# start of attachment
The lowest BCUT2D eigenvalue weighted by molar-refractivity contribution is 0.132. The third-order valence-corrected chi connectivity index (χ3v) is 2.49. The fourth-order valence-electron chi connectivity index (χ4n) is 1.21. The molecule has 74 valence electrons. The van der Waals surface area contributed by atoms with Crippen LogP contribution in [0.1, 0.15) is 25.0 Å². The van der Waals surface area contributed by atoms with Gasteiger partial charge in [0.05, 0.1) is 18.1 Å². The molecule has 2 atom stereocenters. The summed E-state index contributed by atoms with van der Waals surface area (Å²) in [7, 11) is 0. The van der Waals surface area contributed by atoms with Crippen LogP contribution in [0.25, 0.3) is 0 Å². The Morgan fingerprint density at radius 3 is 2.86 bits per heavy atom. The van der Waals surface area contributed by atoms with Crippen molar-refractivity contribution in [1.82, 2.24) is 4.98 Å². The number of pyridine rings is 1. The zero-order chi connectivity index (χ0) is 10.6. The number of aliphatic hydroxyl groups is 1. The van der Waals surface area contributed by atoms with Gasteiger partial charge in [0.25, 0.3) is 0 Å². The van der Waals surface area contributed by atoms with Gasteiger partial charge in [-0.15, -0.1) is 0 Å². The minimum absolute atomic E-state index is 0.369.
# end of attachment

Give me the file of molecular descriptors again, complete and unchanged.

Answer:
The lowest BCUT2D eigenvalue weighted by molar-refractivity contribution is 0.132. The third-order valence-corrected chi connectivity index (χ3v) is 2.49. The fourth-order valence-electron chi connectivity index (χ4n) is 1.21. The molecule has 74 valence electrons. The van der Waals surface area contributed by atoms with Crippen LogP contribution in [0.1, 0.15) is 25.0 Å². The van der Waals surface area contributed by atoms with Gasteiger partial charge in [0.05, 0.1) is 18.1 Å². The molecule has 2 atom stereocenters. The summed E-state index contributed by atoms with van der Waals surface area (Å²) in [7, 11) is 0. The van der Waals surface area contributed by atoms with Crippen LogP contribution in [0.25, 0.3) is 0 Å². The Morgan fingerprint density at radius 3 is 2.86 bits per heavy atom. The van der Waals surface area contributed by atoms with Crippen molar-refractivity contribution in [1.82, 2.24) is 4.98 Å². The number of pyridine rings is 1. The zero-order chi connectivity index (χ0) is 10.6. The number of aliphatic hydroxyl groups is 1. The van der Waals surface area contributed by atoms with Gasteiger partial charge in [0.25, 0.3) is 0 Å². The van der Waals surface area contributed by atoms with Gasteiger partial charge in [-0.15, -0.1) is 0 Å². The minimum absolute atomic E-state index is 0.369.